Not content with one round of sector-specific bailouts, the country’s passenger airlines are lobbying Congress and the White House hard in hopes of receiving yet another infusion of taxpayers’ money.
On Thursday, The Wall Street Journal reports, the top executives of American Airlines, Southwest, and United all met with White House Chief of Staff Mark Meadows to ask for cash assistance, which they say would forestall a looming round of October layoffs.
Meadows appeared amenable to providing an additional $25 billion to the industry, which he deemed a small sum compared to the broader pandemic relief proposal that Congress is currently considering.
“I never thought I’d say $25 billion was a small number, but compared to $1.5 trillion, it’s a rather small amount of additional assistance that could potentially keep 30,000 to 50,000 workers on the payroll,” Meadows told reporters after the meeting. Meadows is the former chair of the House Freedom Caucus, which presents itself as a force for fiscal conservatism.
That sum would likely come as a clean extension of the $32 billion Payroll Support Program, which was originally passed in March as part of the Coronavirus Aid, Relief, and Economic Security (CARES) Act. That program, administered by the Treasury, made $25 billion in grants available to passenger carriers on the condition that they not involuntarily furlough their workers or cut wages through the end of September. They’re also obliged to run a minimum number of flights to areas they serviced prior to the pandemic.
Airlines—who saw travel volumes decline by as much as 95 percent at the beginning of the pandemic—have eagerly accepted those grants. United, American, and Delta all inked grant agreements worth around $5 billion each. Southwest accepted $3.2 billion in taxpayer-funded grants. Companies will have to pay some of this grant money back, either as cash or as stock.
The CARES Act also created a $25 billion line of credit for the industry. So far, no airline has touched that pot of money, despite an announcement in July that several major carriers would. Southwest has cited its success at raising private capital as a reason for walking away from CARES Act loans.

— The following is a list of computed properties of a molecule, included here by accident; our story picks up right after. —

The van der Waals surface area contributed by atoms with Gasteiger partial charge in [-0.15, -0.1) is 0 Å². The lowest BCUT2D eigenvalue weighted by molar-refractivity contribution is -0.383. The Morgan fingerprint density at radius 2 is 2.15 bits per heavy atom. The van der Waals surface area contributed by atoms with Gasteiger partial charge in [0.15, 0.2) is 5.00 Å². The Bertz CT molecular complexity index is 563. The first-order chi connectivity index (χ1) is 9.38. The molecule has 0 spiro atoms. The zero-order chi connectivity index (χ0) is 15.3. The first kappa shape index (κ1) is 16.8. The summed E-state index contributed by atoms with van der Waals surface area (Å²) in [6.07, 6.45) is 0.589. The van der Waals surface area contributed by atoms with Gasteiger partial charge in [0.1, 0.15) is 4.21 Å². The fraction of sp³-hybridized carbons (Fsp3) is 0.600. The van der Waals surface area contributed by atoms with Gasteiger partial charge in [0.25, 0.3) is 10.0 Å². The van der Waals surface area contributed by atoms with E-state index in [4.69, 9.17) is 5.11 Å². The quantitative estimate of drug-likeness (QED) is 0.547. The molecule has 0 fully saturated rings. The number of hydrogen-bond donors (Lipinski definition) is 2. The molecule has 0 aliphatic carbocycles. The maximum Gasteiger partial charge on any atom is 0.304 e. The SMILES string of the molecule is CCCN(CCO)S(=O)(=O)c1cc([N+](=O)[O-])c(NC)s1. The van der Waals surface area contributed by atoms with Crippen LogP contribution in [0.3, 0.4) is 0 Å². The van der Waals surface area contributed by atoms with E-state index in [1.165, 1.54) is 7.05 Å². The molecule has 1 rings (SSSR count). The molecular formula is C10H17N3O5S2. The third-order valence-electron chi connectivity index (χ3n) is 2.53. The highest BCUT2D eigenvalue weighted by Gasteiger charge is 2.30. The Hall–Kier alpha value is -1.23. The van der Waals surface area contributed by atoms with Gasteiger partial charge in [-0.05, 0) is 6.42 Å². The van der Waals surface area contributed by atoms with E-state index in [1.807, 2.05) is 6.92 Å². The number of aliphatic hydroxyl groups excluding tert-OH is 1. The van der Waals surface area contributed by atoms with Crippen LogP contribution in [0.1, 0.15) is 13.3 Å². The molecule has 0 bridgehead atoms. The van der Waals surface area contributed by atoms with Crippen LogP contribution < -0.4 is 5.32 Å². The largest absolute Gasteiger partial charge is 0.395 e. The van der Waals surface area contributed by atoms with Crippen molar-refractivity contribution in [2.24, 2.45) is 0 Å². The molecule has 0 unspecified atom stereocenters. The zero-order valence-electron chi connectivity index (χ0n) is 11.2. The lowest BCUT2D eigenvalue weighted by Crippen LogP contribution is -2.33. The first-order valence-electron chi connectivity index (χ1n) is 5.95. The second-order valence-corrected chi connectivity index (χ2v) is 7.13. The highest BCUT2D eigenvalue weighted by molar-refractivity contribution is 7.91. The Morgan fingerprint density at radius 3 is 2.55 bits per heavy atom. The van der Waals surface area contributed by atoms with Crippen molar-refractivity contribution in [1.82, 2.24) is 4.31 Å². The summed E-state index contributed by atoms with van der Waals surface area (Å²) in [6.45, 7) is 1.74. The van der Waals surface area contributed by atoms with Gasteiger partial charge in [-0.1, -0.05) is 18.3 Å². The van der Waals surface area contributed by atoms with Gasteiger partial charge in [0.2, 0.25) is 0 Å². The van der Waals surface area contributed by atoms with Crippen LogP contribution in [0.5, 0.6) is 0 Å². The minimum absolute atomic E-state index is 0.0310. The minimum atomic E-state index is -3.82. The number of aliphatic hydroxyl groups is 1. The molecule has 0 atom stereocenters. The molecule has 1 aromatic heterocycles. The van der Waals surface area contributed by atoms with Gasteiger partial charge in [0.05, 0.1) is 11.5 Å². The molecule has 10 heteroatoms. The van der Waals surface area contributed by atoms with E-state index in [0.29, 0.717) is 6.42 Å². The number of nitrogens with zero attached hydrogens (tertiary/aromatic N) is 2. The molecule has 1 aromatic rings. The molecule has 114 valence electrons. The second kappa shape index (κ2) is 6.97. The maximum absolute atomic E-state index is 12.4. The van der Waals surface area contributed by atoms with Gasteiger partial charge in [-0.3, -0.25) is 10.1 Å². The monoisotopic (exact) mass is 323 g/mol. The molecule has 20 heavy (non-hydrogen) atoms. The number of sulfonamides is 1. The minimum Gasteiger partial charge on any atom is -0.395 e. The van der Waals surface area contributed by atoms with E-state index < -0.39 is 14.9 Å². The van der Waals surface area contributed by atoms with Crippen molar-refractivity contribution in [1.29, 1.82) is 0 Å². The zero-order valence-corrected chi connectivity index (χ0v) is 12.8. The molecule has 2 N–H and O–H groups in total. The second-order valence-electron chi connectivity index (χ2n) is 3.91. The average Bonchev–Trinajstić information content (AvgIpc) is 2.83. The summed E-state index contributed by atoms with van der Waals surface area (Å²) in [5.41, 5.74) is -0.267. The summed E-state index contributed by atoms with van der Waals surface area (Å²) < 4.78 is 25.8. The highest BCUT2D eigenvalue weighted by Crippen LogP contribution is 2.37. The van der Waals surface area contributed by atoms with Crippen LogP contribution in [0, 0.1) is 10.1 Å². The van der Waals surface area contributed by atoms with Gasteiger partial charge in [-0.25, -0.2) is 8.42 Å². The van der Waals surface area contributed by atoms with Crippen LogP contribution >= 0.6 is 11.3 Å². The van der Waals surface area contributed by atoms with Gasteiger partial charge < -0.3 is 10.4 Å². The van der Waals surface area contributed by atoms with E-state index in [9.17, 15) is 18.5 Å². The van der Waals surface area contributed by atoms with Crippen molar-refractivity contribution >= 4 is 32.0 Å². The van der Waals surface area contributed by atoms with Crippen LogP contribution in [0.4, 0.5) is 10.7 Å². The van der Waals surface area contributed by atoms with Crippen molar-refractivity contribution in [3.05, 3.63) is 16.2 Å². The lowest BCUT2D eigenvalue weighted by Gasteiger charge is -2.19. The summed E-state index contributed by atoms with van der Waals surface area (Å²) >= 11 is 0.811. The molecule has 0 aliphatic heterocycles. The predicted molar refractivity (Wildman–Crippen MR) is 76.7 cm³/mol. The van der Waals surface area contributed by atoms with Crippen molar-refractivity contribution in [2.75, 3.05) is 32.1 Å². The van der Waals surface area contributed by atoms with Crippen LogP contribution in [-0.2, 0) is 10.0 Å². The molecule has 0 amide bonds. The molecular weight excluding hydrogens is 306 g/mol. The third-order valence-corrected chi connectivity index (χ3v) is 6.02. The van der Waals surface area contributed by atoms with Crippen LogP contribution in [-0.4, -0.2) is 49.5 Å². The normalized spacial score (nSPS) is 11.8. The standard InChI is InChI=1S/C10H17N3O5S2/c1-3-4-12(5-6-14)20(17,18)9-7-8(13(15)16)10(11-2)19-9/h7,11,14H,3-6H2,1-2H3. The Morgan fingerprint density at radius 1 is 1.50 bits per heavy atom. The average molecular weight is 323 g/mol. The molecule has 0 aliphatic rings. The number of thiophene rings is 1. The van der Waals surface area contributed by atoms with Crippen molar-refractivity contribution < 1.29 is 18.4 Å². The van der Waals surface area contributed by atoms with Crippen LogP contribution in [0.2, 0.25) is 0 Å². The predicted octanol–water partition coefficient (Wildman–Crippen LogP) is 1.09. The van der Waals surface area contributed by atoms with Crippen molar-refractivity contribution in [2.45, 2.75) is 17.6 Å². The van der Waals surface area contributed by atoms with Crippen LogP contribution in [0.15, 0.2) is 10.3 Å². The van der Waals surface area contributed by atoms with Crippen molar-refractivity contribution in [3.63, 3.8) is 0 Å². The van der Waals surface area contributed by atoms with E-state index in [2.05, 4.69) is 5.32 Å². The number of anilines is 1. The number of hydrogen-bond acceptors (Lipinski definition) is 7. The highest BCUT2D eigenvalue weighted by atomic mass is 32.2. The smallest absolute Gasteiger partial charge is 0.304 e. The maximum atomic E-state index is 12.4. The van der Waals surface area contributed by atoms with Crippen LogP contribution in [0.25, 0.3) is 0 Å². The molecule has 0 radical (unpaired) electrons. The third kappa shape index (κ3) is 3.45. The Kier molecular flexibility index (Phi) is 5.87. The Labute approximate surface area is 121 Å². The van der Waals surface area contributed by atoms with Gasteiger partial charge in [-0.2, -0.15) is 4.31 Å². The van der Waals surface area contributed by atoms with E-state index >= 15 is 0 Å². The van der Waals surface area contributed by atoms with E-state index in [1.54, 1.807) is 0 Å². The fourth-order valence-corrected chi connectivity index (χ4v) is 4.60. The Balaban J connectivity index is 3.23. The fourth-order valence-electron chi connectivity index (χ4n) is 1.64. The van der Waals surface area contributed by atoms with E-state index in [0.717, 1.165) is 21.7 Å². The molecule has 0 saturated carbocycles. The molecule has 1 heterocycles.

The airlines and their unions are warning that without another round of grants, carriers could be forced to lay off up to 75,000 employees after benefits expire October 1.
The Congressional Research Service has pointed out that because the airlines’ grant agreements were signed in May, June, July, and even later, many of these recipients will likely still have grant money left over to pay workers in October.
Nevertheless, the potential for sudden, mass layoffs of airline workers in an election year has attracted bipartisan concern from members of Congress.
In August, 16 Republican senators wrote a letter to Senate Majority Leader Mitch McConnell (R–Ky.) urging him to support a second airline bailout. In late July, a majority of U.S. House members, including 195 Democrats and 28 Republicans, likewise signed a letter endorsing a six-month extension of the Payroll Support Program. “Without an extension of the (payroll support program) before then, hundreds of thousands of airline workers will be fired or furloughed on October 1,” they wrote.
But job losses in an industry that has seen a massive drop in demand for its services isn’t the worst thing in the world, argues Marc Scribner, a transportation researcher with the Reason Foundation (which publishes this website).
“The outlook isn’t great for the airlines,” says Scribner. The number of people flying is down around 70 percent compared to this time last year, and the industry itself doesn’t expect passenger volumes to return to 2019 levels until 2024.
“Another round of bailouts would just be an expensive way of delaying” an inevitable shedding of jobs, he tells Reason, warning that trying to prevent the shrunken sector from downsizing risks creating a “zombie airline industry.”
As Veronique de Rugy argued in a recent column for Reason, bailouts tend to set the stage for still more bailouts by propping up lots of unprofitable businesses.
Refusing a second round of bailouts would lead to job losses and possibly even bankruptcy for some carriers, but it would also encourage the restructuring necessary for an airline to return to profitability in a world of much-diminished demand for air travel. After all, if you only have 30 percent of the passengers you once had, you probably don’t need to keep paying 100 percent of your flight attendants and baggage handlers.
Whether or not a second airline bailout will end up being included in the fourth relief package remains to be seen.
Neither the $1 trillion relief measure floated by McConnell in July, nor the $500 billion “skinny stimulus” proposed by Republicans this month included money for the airlines. The Democrats’ May-passed $3 trillion relief proposal would have barred airlines from furloughing workers until government assistance ran out, but didn’t give them any more money.
A $1.5 trillion relief package proposed by the bipartisan House Problem Solvers Caucus managed to budget $12 billion for broadband in underserved communities but included no more money for the airlines either.
None of that bodes well for a second bailout. But given that Senate Republicans, House Democrats, and the White House have all endorsed additional support for carriers, there’s a real chance they’ll end up being included in whatever eventually passes.
The best way to help both airlines and consumers, says Scribner, is to tackle the public health crisis that’s scaring people away from flying in the first place.
“The danger of going forward with another round of airline bailouts is that we are going to be locking in the pre-pandemic industry structure when we could stand to see some destruction and competition,” he says.